Evaluating the Stakes in McCutcheon

September 20, 2013
posted by Bob Bauer

As the McCutcheon case nears argument, there is more discussion of the consequences if the Court strikes down the individual aggregate contribution limits. The court could certainly take the occasion to alter the basic Buckley framework and tighten the scrutiny applied to contribution limits. But another line of argument holds that the consequences would be sufficiently drastic if the limits fell but the fundamental constitutional law of the land did not change. On this view, the aggregate contribution limit would invite massive spending for the benefit of candidates that would heighten the risk of corruption.

This second claim typically comes in two parts.

The first posits that wealthy contributors could spread unlimited amounts of money around the party system, complying with the contribution limit applicable to each party committee, but buying much more influence on the whole. While no one contribution would exceed a contribution limit, the contributor would buy illicit influence via the party’s or the party leadership’s gratitude for the generosity of the contributor.

The second takes the view that the limits open up the possibility of circumventing the controls on the corruption of particular candidates. On the OpenSecrets Blog, Bob Biersack presents one such possibility, suggesting that

One of the first things that would surely happen without overall limits would be a wave of newly created PACs focused on specific candidate’s campaigns, which would allow donors to give $5,000 to any number of committees that would then give the money directly to the candidates.

This prediction serves to show how difficult it is to judge the significance of the aggregate limits in the age of super PACs, after the SpeechNow and Citizens United decisions. Consider the donor who wishes to help a candidate with contributions to a candidate-specific committee that makes contributions to a candidate. By choosing this route, the donor invites legal issues: the law provides that any contribution made to a committee on the understanding, express or implied, that the committee will, in turn, give to a specific candidate, will be treated as “earmarked.” 11 C.F.R. 110.6. The earmarked contribution will count against the individual contributor’s limits and if she has already given to the candidate, directly or through some other candidate-specific committee, she will be over the limit. The earmarking risk varies with a number of factors, including how candidate-specific the receiving committee may be, but there is risk.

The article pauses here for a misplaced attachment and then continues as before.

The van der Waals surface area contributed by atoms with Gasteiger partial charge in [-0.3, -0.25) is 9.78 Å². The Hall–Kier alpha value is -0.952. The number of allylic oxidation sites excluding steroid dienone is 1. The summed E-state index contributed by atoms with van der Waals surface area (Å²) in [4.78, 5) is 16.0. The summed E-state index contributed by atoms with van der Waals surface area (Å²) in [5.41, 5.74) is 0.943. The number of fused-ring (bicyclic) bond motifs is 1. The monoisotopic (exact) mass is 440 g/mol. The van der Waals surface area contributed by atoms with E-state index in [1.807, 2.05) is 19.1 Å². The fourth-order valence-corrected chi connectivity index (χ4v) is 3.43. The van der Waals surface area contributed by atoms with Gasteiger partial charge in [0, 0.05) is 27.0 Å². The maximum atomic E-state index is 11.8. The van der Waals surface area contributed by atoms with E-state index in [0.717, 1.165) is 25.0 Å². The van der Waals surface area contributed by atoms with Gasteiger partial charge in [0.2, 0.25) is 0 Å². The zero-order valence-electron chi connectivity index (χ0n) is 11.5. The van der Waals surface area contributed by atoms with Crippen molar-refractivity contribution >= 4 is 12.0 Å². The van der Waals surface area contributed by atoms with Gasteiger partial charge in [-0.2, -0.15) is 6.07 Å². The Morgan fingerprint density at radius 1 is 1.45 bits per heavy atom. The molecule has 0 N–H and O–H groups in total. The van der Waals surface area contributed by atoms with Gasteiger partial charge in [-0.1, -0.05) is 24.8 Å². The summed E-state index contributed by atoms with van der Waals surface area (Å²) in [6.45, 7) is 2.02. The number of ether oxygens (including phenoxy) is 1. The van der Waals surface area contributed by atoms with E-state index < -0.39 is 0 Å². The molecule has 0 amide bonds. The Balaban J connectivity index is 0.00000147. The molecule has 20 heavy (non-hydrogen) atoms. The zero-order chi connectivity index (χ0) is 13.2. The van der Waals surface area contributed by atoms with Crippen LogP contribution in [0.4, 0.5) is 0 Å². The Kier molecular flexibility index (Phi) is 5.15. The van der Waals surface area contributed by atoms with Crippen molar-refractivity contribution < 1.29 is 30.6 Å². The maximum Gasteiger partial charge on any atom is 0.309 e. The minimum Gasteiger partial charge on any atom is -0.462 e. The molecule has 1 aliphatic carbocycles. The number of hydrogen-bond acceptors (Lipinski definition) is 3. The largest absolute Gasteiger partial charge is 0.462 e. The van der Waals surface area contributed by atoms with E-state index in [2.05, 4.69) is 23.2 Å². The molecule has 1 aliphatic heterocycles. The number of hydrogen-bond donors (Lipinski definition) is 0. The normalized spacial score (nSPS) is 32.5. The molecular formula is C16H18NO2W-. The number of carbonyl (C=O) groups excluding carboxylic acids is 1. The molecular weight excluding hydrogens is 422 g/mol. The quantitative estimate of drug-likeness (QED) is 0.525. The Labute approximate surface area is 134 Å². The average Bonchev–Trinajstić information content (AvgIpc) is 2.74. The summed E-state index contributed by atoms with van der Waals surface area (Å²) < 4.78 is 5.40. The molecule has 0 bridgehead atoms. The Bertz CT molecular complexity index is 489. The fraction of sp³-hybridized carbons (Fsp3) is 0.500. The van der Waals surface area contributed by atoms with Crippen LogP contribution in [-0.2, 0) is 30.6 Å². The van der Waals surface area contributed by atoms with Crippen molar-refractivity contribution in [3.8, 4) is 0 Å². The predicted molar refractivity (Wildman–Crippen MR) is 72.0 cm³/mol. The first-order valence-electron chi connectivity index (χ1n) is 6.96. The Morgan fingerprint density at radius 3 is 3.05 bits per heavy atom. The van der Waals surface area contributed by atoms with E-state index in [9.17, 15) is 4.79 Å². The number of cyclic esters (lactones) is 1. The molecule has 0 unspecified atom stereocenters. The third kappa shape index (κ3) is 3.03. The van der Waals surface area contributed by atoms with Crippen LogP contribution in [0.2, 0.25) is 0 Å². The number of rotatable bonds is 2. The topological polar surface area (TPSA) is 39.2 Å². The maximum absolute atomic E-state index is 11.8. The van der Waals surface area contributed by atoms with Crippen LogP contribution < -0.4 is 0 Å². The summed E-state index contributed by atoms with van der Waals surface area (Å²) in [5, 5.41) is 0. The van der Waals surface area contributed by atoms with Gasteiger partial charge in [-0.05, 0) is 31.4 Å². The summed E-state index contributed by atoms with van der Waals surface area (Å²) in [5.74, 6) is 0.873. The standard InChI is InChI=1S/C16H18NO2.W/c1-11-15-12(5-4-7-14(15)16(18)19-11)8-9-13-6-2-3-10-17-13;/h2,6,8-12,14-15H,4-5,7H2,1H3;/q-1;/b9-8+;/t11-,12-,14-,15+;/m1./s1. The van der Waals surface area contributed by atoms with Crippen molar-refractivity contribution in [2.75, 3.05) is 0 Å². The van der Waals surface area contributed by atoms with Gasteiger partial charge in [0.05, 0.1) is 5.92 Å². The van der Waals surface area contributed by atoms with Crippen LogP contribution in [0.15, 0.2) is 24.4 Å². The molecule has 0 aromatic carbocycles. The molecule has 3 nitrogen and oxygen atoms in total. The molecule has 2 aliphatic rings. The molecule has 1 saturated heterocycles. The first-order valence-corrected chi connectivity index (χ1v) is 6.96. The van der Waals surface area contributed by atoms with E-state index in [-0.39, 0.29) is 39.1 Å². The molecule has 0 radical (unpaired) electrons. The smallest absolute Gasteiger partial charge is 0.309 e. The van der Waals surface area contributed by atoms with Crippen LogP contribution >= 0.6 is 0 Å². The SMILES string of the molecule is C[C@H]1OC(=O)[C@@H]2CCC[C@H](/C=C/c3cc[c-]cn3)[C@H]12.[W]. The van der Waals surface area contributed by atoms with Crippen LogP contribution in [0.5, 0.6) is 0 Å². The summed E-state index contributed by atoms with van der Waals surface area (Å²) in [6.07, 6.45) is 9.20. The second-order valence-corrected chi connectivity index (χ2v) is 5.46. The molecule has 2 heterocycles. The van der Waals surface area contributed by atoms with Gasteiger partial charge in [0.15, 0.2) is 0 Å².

This same donor would have no cause for worry if he or she made the contribution to a candidate-specific independent committee engaged only in making independent expenditures: the earmarking rules don’t apply. And, to the contributor’s further advantage, there is no limit on how much the contributor could give to the independent committee. So the donor has a choice between unlimited contributions to the independent committee with no exposure at all under the earmarking rules, and a limited contribution subject to some legal risk to the candidate-specific committee.

It might be objected that a donor could well prefer the direct association with the candidate achieved through a contribution to the leadership PAC or a fund under the candidate’s control or within the range of his lawful influence. Certainly: but the McCutcheon question is about the risk of corruption or its appearance, and on this specific issue, the criticism of SpeechNow and Citizens United has been that the candidate-specific super PACs they have spawned are well-positioned to function corruptly. Whether the problem is slackness of the anti-coordination rules, giving candidates effective or surreptitious influence over the “independent” committees, or simply the very real possibility that a candidate cannot fail to incur a debt of gratitude to the super PAC’s efforts on his behalf, a major complaint has been that for all practical purposes, the Court has obliterated the effective difference between a contribution and an independent expenditure.

If there is little difference remaining between the two—and that is partly what the fighting is all about—then the effects of an end to the aggregate contribution limit would be limited. The larger issue is whether, in deciding the case, the Court more frontally challenges the Buckley contribution/expenditure jurisprudence.

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